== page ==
The Pirates were fresh off winning the 1960 World Series in one of the most exciting games ever. The good feeling bled over for a while; on May 24, 1961, they were 20-13, in second place, only one game out of first. But then they lost five in a row, fell into fourth place, and entered the June 23 game with a record of 32-27, six games out.
The Phillies, on the other hand, were fresh off finishing in last place. Terrible as usual, they came into the game having lost seven in a row; earlier in the season, they had lost 10 straight. Their record was 18-40 and they were in last place, 19½ games out.
The Pirates attacked future Hall of Famer Robin Roberts in the bottom of the first. With one out, Dick Groat doubled to left1 and scored when Bob Skinner tripled to right-center. Pittsburgh’s cleanup hitter, Dick Stuart, reached on an error by third baseman Charley Smith as Skinner held at third. When Roberto Clemente doubled to right, Skinner scored and Stuart moved to third. With first base open, Roberts intentionally walked Don Hoak to load the bases. The strategy worked when Don Leppert grounded into a 5-4-3 double play. The Pirates led 2-0.
Bill Mazeroski opened the Pirates’ half of the second with a single up the middle. Pitcher Joe Gibbon sacrificed Mazeroski to second and Mazeroski scored when Bill Virdon followed with a single up the middle to increase the Pirates’ lead to 3-0.
The Pirates continued to pound Roberts in the third as Stuart and Clemente started the inning with doubles. Atypically, Stuart stopped at third on Clemente’s two-bagger. Again Roberts intentionally walked Hoak to load the bases and face Leppert. Again the move was successful as Stuart was forced at home on Lepper’s grounder.
But the success was temporary as Phillies catcher Jimmie Coker allowed a passed ball that permitted Clemente to score and the other runners to advance. Mazeroski drove in Hoak with a sacrifice fly. When Roberts served up a run-scoring triple to pitcher Gibbon, Phillies manager Gene Mauch yanked Roberts and replaced him with Jack Baldschun. If allowing six runs in 2⅔ innings didn’t seal Roberts’s fate, giving up an extra-base hit to the opposing pitcher surely did. The inning ended with the Pirates ahead 6-0.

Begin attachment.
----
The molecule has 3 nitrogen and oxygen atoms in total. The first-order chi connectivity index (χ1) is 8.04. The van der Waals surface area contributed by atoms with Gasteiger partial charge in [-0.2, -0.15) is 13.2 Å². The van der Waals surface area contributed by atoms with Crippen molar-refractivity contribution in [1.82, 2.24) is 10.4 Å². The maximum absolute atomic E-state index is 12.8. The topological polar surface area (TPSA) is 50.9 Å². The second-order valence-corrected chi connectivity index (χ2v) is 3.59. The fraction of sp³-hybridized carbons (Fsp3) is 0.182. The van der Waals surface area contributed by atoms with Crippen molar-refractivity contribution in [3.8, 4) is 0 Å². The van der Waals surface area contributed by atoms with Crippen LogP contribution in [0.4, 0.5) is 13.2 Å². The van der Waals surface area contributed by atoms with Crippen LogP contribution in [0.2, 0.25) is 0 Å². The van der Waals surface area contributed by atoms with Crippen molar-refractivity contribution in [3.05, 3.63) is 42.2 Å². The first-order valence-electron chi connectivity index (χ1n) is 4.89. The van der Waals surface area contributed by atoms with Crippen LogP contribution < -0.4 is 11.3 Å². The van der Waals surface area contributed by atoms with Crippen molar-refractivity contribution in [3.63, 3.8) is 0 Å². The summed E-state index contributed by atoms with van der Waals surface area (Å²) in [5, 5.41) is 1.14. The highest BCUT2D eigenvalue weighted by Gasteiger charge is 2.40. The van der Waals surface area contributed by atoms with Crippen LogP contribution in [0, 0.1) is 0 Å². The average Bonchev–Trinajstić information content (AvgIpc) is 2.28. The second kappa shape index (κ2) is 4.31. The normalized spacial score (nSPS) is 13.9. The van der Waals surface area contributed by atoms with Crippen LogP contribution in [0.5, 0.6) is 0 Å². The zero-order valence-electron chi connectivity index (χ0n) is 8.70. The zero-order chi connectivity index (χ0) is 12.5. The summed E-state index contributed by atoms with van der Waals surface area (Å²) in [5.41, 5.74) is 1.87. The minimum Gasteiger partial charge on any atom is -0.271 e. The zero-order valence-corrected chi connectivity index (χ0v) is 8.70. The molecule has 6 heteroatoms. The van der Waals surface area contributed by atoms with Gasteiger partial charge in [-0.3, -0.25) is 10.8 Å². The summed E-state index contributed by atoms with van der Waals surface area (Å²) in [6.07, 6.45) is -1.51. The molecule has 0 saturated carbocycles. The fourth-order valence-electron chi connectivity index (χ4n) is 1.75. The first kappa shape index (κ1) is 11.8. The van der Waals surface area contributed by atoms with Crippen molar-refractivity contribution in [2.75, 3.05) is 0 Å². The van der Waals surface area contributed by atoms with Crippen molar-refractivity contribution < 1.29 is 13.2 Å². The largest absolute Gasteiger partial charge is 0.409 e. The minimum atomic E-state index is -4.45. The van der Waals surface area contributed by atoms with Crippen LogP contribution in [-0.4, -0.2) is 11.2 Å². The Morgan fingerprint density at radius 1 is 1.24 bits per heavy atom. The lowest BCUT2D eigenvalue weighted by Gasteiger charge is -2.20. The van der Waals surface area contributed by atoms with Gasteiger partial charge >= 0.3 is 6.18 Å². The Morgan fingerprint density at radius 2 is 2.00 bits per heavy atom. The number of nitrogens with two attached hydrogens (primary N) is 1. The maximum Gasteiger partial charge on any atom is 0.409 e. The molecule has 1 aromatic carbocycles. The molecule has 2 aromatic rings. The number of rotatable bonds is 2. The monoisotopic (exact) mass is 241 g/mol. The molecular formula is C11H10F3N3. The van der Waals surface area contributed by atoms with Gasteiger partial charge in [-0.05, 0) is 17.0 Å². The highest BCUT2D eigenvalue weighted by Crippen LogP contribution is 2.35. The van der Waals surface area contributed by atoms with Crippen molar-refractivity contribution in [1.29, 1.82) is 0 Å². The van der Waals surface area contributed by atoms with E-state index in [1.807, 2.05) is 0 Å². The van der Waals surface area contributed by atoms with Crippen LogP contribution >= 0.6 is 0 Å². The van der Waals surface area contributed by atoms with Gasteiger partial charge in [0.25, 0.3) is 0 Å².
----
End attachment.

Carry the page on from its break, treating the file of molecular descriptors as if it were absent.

The Pirates were finally held scoreless in the fourth, but in the fifth, they jumped on Baldschun’s replacement, Jim Owens, with three more runs to build a 9-0 lead. Clemente and Hoak started the inning with singles. After Leppert struck out, Mazeroski singled, scoring Clemente and moving Hoak to third. Gibbon reached on an error by Coker that scored Hoak. Virdon followed with a single to center to drive in Mazeroski. Owens got out of the inning when Groat grounded into a second-to-short-to-first double play.
Through five innings, the Phillies had mustered only three singles and two walks and the probability that they would win dropped below one percent.2 But they fought back in the sixth. With two outs, Pancho Herrera singled to right and Don Demeter homered to left and the Phillies were on the scoreboard, albeit trailing 9-2.
But the Phillies gave those two runs back in the bottom of the seventh. With Dallas Green on the mound and one out, Walt Moryn, pinch-hitting for Gibbon, singled to center field and Virdon singled to right. After Groat was hit by a pitch, Skinner singled Moryn and Virdon home and Pittsburgh’s lead was back to nine, 11-2.
The Phillies launched another effort at a comeback in the eighth. With the Pirates’ Clem Labine pitching in relief of Gibbon, Tony Taylor led off with an infield single. Pinch-hitting for right fielder Ken Walters, Tony Gonzalez singled to center. Herrera walked, loading the bases, and Demeter ripped a double to left, scoring Taylor and Gonzalez.
Unhappy with Labine’s short performance, Pirates manager Danny Murtaugh replaced him with Roy Face. But Charley Smith cracked a single to right-center, scoring Herrera and Demeter and cutting Pittsburgh’s lead to 11-6. Face then faced three consecutive pinch-hitters – Johnny Callison, Elmer Valo, and Clay Dalrymple. He struck out Callison, walked Valo, and got Dalrymple to hit into a double play, escaping without any further scoring.
After the Pirates were retired in order in the bottom of the eighth, the Phillies were losing 11-6 and down to their last three outs. But Bobby Del Greco, Taylor, Gonzalez, and Herrera singled and suddenly the Phillies had closed to 11-8 and had the tying run at the plate. Earl Francis relieved Face and, coincidentally, the Pirates’ defense fell apart.